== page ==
The Counts of Vaudémont settled in Châtel in 1072 and, at first, raised a simple quadrangular enclosure. It later surrounded a large rectangular tower used as a keep, probably built at the end of the 11th century. Of this primitive tower, the levelled base remains with a brickwork of medium thickness, the walls themselves being about 3-metre-thick. The original entrance was on the first floor and could be reached through a wooden staircase. The current opening at the base of the tower was drilled in the 15th century when it was converted into an artillery tower.
In the 13th century, the castle was significantly enlarged with the appearance of flanking towers along the curtain wall on the river Moselle waterfront. An entrance tower originally granted access to the castle after going across a drawbridge. Its location remains in the basement of the current reception building.
Dating from the 13th century, several buildings are still visible:
- the Place tower, which stayed 10-metre-high;
- the south-western curtain wall, which includes the archers’ gallery with several arrow loops;
- the guardhouse covered by a groin vault;
- the Etuve tower, safeguarding the way to the springs;
- the curtain wall leading to the Chapelle tower, which marks the end of the castle’s eastern waterfront facing the river Moselle.
In the 15th century, the lords of Neufchâtel undertook a broad transformation program that spread from 1430 to 1450 in order to make the castle fit for artillery. The two front towers of the entrance gatehouse were built, preceded by a bascule drawbridge located upstream from the 13th century drawbridge. One of the towers, which still stands, is 10-metre-high and kept its lower room equipped with two loopholes, an access staircase, and a smoke outlet. A slope makes it possible to go up to the castle from the town, but the path is protected by a roughly 15-metre-long barbican, which is built in a large brickwork and can still be seen.
To the north lay the double artillery enclosure protected by a 57-metre-wide dry ditch facing the plateau. The ditch was made of two parts separated by a hedge of stakes and thorns in the middle. The horseshoe-shaped towers of the outer enclosure have gunboats which were mainly used for flanking fire. The ones from the inner enclosure were used for direct fire. The most outstanding structure is the Grosse Tour, which has no less than five walled gun ports on each floor as well as a 7-metre-high vaulted dome shaped lower room, that was used as a storehouse. The location of the counterweight for the freight lift is still visible. A carriage door next to the Grosse Tour allows traffic to pass from the castle to the boulevard separating the two enclosures. Several towers in the outer wall have retained their vaulted lower storey, that can be accessed through a narrow staircase.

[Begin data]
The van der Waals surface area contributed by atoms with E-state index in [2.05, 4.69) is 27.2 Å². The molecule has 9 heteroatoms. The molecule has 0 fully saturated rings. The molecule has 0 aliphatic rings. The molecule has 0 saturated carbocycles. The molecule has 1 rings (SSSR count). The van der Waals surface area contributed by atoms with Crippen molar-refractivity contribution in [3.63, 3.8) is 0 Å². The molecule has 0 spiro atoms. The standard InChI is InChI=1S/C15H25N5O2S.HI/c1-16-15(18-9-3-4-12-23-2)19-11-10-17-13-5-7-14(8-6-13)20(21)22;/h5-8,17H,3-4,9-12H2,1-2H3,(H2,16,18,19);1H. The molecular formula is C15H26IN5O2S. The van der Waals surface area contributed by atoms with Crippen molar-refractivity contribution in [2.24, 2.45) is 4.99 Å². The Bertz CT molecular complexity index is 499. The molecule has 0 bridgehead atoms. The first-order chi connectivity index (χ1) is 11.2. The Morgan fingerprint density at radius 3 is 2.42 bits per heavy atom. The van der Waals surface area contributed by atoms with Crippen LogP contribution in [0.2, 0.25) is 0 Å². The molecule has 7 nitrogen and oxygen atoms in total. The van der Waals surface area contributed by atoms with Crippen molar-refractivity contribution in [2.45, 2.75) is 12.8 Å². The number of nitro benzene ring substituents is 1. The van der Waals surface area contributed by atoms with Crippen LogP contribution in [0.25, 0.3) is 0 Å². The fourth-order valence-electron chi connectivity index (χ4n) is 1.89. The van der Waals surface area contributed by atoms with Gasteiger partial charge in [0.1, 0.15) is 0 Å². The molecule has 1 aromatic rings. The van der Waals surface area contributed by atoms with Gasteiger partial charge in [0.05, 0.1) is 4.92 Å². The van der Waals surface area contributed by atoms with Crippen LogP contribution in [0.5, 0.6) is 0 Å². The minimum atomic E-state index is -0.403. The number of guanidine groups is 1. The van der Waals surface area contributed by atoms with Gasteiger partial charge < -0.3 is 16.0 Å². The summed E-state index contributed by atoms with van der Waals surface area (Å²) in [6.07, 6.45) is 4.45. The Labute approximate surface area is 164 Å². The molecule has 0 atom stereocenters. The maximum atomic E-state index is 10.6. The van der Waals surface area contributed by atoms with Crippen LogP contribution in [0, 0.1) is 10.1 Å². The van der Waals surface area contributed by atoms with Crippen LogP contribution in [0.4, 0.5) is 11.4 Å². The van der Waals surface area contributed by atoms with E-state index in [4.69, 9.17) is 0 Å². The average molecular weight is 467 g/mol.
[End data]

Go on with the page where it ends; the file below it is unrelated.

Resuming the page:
To the south, due to a narrow space before the river Moselle, the Neufchâtel family built an ordnance mantlet wall with a gallery of gunboats directly above the original surrounding wall. This wall goes on to enclose the Etuve tower and ends at the Parterre tower, a 15-metre diameter artillery tower that protects the Chapel tower on the east side of the 13th century castle. The curtain wall continues to the Tour de la Campagne, a powerful horseshoe-shaped artillery tower that dominates the ditch and prevents enemies from entering. Between the Parterre tower and the Tour de la Campagne are two particularly interesting indoor works. Firstly, a room which, thanks to two carriage doors, allows access to a freight lift for unloading wagons without entering the castle. The putlog holes supporting the wooden structure of the lift and the counterweight duct are clearly visible. A steep staircase leads to the bottom of the lift. The other building is more mysterious and has a 30-metre-long inclined plane with a 12% slope, whose beams are still visible. Was it a plane to roll on the cannons?
Backtracking toward the centre of the castle, one can discover three main buildings. The Vaudémont’s is located west and only a few remains are left to be seen. The Neufchâtel mansion is situated crosswise to the river Moselle and parallel to the Vaudémont’s and is larger in size. On the first floor, it included a huge festival hall, which does not exist anymore. It remains only a 20-metre-long vaulted cellar. West and parallel to the river Moselle, the Werdenberg Hotel built around 1510 by Felix de Werdenberg is plainer but undoubtedly more comfortable. It has small rooms equipped with a sewage system and an outdoor kitchen, whose sink is still in place.
The arsenal is set back and a little further west. It was used before the 15th century as stables, which is shown by two wells that still have water in them. The arsenal was later reused as cellars by the Capuchin monks who settled on the site at the beginning of the 18th century.